Zeal is a powerfully constructive force when combined with knowledge—and devastatingly dangerous when motivated by a misinformed mind. Neither the mind nor zeal will do much good without knowledge. Zeal must be cautious as well as warm—fire is good in a chimney, but it can burn down your house if it spreads to the rafters of your roof. Even the most well-intentioned zeal could prove to be harmful, if it isn’t tempered with knowledge. On the other hand, in the absence of zeal, everything seems to be done with a “ho-hum” or a “have-to” sense of obligation. Opportunity may open the door that leads toward success, but without zeal you won’t step through to take advantage of it. Knowledge can be taught, but it is much more difficult to make someone be passionate about something.
Just to clarify, the type of knowledge we are referring to here is that which is embodied by wisdom—the very name of our species, Homo sapiens, signifies "wise man." People often speak of knowledge and wisdom as though the two are the same, and both have quite a bit in common. The primary difference is that wisdom involves a healthy measure of perspective and the ability to make sound judgments about a matter, while knowledge is simply knowing. Anyone can become knowledgeable by reading, researching, and memorizing facts. Wisdom is knowing how to apply what is learned in a way that is beneficial. When balanced together, zeal and knowledge embodied with wisdom provide an indomitable force for successful living!
Wisdom is only acquired through experience, which also provides us more knowledge to navigate new challenges in life. If you are interested in trying new things and willing to reflect on the process, you have the ability to gain wisdom. Furthermore, by learning everything you can and spending time analyzing your experiences, then putting your knowledge into practice, you can become a wiser person. And with more wisdom, you will be able to avoid making repeated mistakes in the future. Here are some tips for gaining wisdom and knowledge:
Can you recall a time somebody was kind to you? What did that feel like? Kindness is defined as an act of being friendly, generous, and considerate, as well as affectionate, gentle, and caring. Studies have shown that kindness is the most important predictor of satisfaction and stability in interpersonal relationships. So much so, that many universities are now emphasizing kindness on applications for admission.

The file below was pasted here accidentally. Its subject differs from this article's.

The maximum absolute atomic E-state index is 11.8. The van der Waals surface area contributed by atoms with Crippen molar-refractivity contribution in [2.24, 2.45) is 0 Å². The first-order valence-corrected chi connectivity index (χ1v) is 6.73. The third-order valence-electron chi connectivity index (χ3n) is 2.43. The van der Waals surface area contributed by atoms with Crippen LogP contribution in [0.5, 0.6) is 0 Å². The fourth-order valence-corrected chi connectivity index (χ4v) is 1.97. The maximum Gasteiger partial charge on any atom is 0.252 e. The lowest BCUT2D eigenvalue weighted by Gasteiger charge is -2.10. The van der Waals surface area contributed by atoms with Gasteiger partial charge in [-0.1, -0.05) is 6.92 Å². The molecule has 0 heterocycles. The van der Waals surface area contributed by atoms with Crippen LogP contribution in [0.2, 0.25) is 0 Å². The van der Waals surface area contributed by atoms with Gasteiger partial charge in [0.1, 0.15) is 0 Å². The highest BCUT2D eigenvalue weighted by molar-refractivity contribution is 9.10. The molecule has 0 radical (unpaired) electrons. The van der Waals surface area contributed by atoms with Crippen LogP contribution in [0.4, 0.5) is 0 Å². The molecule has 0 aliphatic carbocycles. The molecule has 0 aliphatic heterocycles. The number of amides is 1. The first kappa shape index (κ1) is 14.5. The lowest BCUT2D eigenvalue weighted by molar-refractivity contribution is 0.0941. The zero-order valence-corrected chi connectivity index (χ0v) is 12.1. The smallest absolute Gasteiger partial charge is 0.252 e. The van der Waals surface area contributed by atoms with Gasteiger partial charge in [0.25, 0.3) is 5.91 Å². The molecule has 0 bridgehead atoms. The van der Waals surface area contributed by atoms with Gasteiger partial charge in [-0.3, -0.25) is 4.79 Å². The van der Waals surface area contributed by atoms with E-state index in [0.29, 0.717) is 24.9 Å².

People flourish when they are treated with kindness and it becomes even more apparent with age. Showing kindness doesn’t have to cost anything or take much of your time. It can be as simple as a warm smile, a touch, or a word of encouragement. There is a strong relationship between feeling happy and simply being kind―it will be difficult for you to be angry, resentful, or fearful while you are showing kindness towards others. Consequently, when you act with kindness, it not only affects the other person, it elevates your own health and well-being.
Keep your eyes open for opportunities to show acts of kindness to others. Give an encouraging word or a smile, open a door for someone, help carry a heavy load, or any action made for the sake of caring. Other ways to practice kindness could be: celebrating someone you love; telling someone how special she is to you; paying a genuine compliment; giving honest feedback; sending a thank you card or e-mail; helping an elderly neighbor with their yard work; taking a picture of someone and sending it to them; sharing homemade food; or donating clothes and other items that will enrich others’ lives.
Imagine you have a massive metal flywheel, approximately thirty feet in diameter, two feet thick, weighing almost three tons, mounted horizontally on an axle. Your task is to get the flywheel rotating on the axle as fast and for as long as possible. At first you begin to apply great effort to get the flywheel to inch forward very slowly. You keep pushing and grunting, and after hours of perseverance you get the flywheel to rotate one complete turn. You keep pushing as the flywheel begins to move a little faster, and with continued effort it makes a second rotation. You continue to push in a consistent direction. Three turns, then four, five and six—it builds up more and more speed with each turn as momentum continues to build. Nine turns, then ten, and the flywheel moves faster with each turn—twenty, thirty, forty, fifty…a hundred!